So the statement stood there, sucking up all the oxygen in the room.
Because, sorry, that really does mean you are reading the wrong stuff! Later on the same statement was brought up by someone else as JUSTIFICATION for the fact that women in the TV and film industry were more vulnerable to being elbowed out, in the troubled economy. As in, since women don’t write great female characters… well she didn’t actually say that maybe it was better then that they got fired first so the menz could get on with writing great roles for women, but it was implied. Ouch. I know none of us are perfect feminists, but that bit did rather produce some steam from my ears.
So… I’m not sure about this one. I liked so much of the mega double episode, as an introduction to this group of female hosts, but was saddened to see so little positive discussion of female authors – it made me want to send them a book list! Except for the fact that my whole life is basically a book list arguing against that particular point. The analysis of women’s position in fan culture, though, and the media focus, was of great interest to me and I absolutely think it produced more good than harm. Though – gnash gnash. Not sure I can recommend it.
On a far, far more positive note, I started listening to the interviews that the Anomaly women had posted as part of their celebration of Women in Sci-Fi, Fantasy and Fandom, and I can recommend this one without hesitation: Sue interviews Carrie, the mother of “Katie the Star Wars girl,” whose story went viral last year after Katie was bullied at school for having a Star Wars drink bottle (Star Wars is for boys, apparently) and her mother wrote a heartfelt blog post about it. Being the mother of a proud Grade 1 geek girl myself, I found myself tearing up as Carrie talked about the internet response to her request to hear from women who love Star Wars, so Katie would know it was nothing to be ashamed of. I do love me a story about the internet doing good – and this particular pile-on was spectacular!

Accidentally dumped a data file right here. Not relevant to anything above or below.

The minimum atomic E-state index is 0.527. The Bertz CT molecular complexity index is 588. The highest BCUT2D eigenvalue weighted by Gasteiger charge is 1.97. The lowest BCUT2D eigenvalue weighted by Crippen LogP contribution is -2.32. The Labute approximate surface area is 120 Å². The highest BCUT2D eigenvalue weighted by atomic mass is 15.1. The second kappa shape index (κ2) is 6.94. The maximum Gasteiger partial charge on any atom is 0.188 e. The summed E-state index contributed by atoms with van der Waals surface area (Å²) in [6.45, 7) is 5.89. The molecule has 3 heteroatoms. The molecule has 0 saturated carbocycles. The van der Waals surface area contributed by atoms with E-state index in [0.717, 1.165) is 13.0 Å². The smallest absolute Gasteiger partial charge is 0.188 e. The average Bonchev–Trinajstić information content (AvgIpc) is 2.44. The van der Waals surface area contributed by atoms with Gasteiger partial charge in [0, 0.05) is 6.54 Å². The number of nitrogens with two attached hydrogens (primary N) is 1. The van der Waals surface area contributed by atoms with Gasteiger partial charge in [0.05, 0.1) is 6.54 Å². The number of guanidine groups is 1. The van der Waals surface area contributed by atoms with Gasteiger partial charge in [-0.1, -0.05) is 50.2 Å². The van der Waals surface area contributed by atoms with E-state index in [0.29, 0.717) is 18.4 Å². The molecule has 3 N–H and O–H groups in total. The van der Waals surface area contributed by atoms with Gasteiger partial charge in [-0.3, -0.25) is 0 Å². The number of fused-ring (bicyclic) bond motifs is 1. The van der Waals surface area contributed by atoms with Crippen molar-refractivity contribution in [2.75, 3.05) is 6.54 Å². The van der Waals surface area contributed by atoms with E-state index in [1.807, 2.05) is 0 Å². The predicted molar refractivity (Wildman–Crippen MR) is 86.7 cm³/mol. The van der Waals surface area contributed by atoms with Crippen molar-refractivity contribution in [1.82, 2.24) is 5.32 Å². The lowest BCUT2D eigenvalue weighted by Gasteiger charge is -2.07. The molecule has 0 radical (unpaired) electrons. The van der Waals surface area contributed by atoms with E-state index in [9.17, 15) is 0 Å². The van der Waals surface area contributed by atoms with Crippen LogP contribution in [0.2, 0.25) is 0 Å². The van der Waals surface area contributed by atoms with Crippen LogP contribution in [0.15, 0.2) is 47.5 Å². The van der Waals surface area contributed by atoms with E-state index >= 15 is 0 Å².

Carrie has written a book about bullying, and has done a huge amount of interview-based research for her work, looking particularly at how to teach very young children to deal with and respond to bullying in the most constructive possible way, and how to head it off as early as possible (also about how to empathise with, and communicate with children who bully others). I found her thoughts on the issue absolutely fascinating, as well as her discussion on raising geek children generally, and other things to do with the way society is intent on gender policing our children.
The advice on how to explain the difference between tattling & necessary reporting/telling was very cool, and something I will draw upon in the future, I suspect. So after my disappointment in the group podcast, I was glad to have my hopes for Anomaly pay off so well – I guess that means I have to give some more of their episodes a go now!